13th October, 2018
Review by Dani Watson
Reading from her final collection as Poet Laureate, there was a particular sense of poignancy as Carol Ann Duffy took to the stage at this packed event, alongside fellow poets Mark Pajak and Keith Hutson.
The event opened with a reading from Pajak’s pamphlet Spitting Distance, a series of beautifully crafted poems exploring experiences of childhood and adolescence. The titular poem was winner of The Bridport Prize and his work was selected as one of the Laureate’s Chosen Pamphlets in 2016. Hutson followed, performing a series of poems from his pamphlet Troupers. His writing explored the world of music halls and variety acts, and the colourful lives of the performers who inhabit it. His poetry – often witty, often poignant – was delivered with a masterful sense of timing which kept the audience in the palm of his hand.
The event culminated with Carol Ann Duffy’s reading from Sincerity, her much anticipated final collection as Poet Laureate. Of the poems read, grief, memory and the passage of time were key themes underpinning this body of work. Often intensely personal, Duffy’s opening poems explored the varying faces of loss; from the expiration of youth, to the passing of parents, to the growing of children who leave behind empty nests. Other poems were of a more topical nature: witty and possibly despairing commentaries on the current state of our world and its turbulent political situation.
In ‘Gorilla,’ Duffy ties an encounter with an ape at a zoo to present day America, remarking ‘with a day’s more evolution, it could president.’ The poem is testament to Duffy’s talent for satire, along with the uncompromising honesty which gives her writing such impact.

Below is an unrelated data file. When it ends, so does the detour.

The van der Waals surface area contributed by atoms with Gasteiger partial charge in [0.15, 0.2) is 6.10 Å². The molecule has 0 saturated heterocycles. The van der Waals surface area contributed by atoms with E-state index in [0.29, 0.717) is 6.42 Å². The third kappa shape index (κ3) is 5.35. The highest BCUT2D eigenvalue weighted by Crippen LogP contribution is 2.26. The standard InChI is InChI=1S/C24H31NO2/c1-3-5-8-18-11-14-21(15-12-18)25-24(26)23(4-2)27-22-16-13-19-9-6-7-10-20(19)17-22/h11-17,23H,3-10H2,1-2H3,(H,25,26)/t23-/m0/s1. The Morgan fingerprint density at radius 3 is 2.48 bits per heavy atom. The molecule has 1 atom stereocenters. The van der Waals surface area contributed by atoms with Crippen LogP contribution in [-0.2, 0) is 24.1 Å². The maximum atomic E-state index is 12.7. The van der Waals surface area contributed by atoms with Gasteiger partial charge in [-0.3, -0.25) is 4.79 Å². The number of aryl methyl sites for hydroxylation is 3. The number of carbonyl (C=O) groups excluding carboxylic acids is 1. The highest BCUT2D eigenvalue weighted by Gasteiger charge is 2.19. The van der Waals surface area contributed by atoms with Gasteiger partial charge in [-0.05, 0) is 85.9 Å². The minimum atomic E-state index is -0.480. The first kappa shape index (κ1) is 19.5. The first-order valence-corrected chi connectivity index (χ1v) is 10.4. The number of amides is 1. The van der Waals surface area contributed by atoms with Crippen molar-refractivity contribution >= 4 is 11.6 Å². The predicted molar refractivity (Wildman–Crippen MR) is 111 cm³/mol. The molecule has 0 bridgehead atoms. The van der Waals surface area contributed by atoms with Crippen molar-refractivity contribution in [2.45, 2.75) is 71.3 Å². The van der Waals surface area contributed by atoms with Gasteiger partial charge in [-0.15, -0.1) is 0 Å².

Her poem ‘Britannia’ is equally relevant, as Duffy connects the Grenfell Tower fire to past tragedies, noting the presence of ‘the constant, dutiful Queen,’ always on hand to pay her respects throughout the various disasters of recent history. Behind some readings, there is unrestrained condemnation for the present state of politics; in ‘Ex-Ministers’ and ‘A Formal Compliant’ she berates the ‘gatekeepers’ and ‘patriots’ with their ‘buttock-faced smarm’. Duffy has a talent for wrapping complex ideas in accessible language, which has enabled her to connect with a wide-ranging audience.
The poems selected by Duffy for this reading gave the impression that her latest collection will explore subjects both deeply personal and universally relevant. The wider backdrop of the turbulent present day is unavoidable in this body of work. It was a privilege to hear the Poet Laureate read, along with fellow poets Mark Pajak and Keith Hutson, all of whom delivered a night of diverse and powerful poetry for the Durham Book Festival.
This work was produced by participants on our Durham Book Festival Reviewers in Residence programme, a cultural journalism programme run by New Writing North Young Writers. Reviewers in Residence gives aspiring journalists aged 15-23 the chance to review books, attend events and interview authors at the Durham Book Festival. For more information about New Writing North Young Writers visit the New Writing North website.